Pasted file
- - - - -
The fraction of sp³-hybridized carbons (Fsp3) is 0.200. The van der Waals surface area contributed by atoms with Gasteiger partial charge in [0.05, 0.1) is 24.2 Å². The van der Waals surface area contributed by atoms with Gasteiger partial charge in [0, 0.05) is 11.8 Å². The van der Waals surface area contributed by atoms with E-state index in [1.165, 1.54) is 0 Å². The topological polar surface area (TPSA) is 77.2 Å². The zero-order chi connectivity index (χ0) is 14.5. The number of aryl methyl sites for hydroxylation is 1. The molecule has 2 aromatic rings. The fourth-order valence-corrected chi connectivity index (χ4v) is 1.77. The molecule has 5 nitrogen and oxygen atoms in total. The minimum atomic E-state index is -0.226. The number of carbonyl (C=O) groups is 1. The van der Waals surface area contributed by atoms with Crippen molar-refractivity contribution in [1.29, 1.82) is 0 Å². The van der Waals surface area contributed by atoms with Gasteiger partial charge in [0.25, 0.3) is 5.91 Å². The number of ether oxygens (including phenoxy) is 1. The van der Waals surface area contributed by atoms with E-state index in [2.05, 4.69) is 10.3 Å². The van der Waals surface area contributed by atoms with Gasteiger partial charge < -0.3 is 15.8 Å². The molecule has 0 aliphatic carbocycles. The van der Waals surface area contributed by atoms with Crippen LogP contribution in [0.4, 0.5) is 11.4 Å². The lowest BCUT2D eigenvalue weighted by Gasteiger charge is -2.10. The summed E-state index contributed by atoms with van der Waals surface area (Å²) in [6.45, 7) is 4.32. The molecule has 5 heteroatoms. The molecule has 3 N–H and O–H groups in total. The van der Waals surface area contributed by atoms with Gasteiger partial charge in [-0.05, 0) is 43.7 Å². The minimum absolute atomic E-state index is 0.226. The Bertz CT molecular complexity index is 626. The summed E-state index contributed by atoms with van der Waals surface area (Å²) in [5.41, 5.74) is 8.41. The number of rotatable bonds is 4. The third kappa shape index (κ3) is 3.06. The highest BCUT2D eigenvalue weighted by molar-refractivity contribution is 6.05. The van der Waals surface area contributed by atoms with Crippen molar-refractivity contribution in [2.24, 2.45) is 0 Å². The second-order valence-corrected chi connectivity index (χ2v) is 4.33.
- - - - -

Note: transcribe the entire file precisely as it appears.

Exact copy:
The fraction of sp³-hybridized carbons (Fsp3) is 0.200. The van der Waals surface area contributed by atoms with Gasteiger partial charge in [0.05, 0.1) is 24.2 Å². The van der Waals surface area contributed by atoms with Gasteiger partial charge in [0, 0.05) is 11.8 Å². The van der Waals surface area contributed by atoms with E-state index in [1.165, 1.54) is 0 Å². The topological polar surface area (TPSA) is 77.2 Å². The zero-order chi connectivity index (χ0) is 14.5. The number of aryl methyl sites for hydroxylation is 1. The molecule has 2 aromatic rings. The fourth-order valence-corrected chi connectivity index (χ4v) is 1.77. The molecule has 5 nitrogen and oxygen atoms in total. The minimum atomic E-state index is -0.226. The number of carbonyl (C=O) groups is 1. The van der Waals surface area contributed by atoms with Crippen molar-refractivity contribution in [1.29, 1.82) is 0 Å². The van der Waals surface area contributed by atoms with Gasteiger partial charge in [0.25, 0.3) is 5.91 Å². The number of ether oxygens (including phenoxy) is 1. The van der Waals surface area contributed by atoms with E-state index in [2.05, 4.69) is 10.3 Å². The van der Waals surface area contributed by atoms with Gasteiger partial charge < -0.3 is 15.8 Å². The molecule has 0 aliphatic carbocycles. The van der Waals surface area contributed by atoms with Crippen LogP contribution in [0.4, 0.5) is 11.4 Å². The lowest BCUT2D eigenvalue weighted by Gasteiger charge is -2.10. The summed E-state index contributed by atoms with van der Waals surface area (Å²) in [6.45, 7) is 4.32. The molecule has 5 heteroatoms. The molecule has 3 N–H and O–H groups in total. The van der Waals surface area contributed by atoms with Gasteiger partial charge in [-0.05, 0) is 43.7 Å². The minimum absolute atomic E-state index is 0.226. The Bertz CT molecular complexity index is 626. The summed E-state index contributed by atoms with van der Waals surface area (Å²) in [5.41, 5.74) is 8.41. The number of rotatable bonds is 4. The third kappa shape index (κ3) is 3.06. The highest BCUT2D eigenvalue weighted by molar-refractivity contribution is 6.05. The van der Waals surface area contributed by atoms with Crippen molar-refractivity contribution in [2.24, 2.45) is 0 Å². The second-order valence-corrected chi connectivity index (χ2v) is 4.33.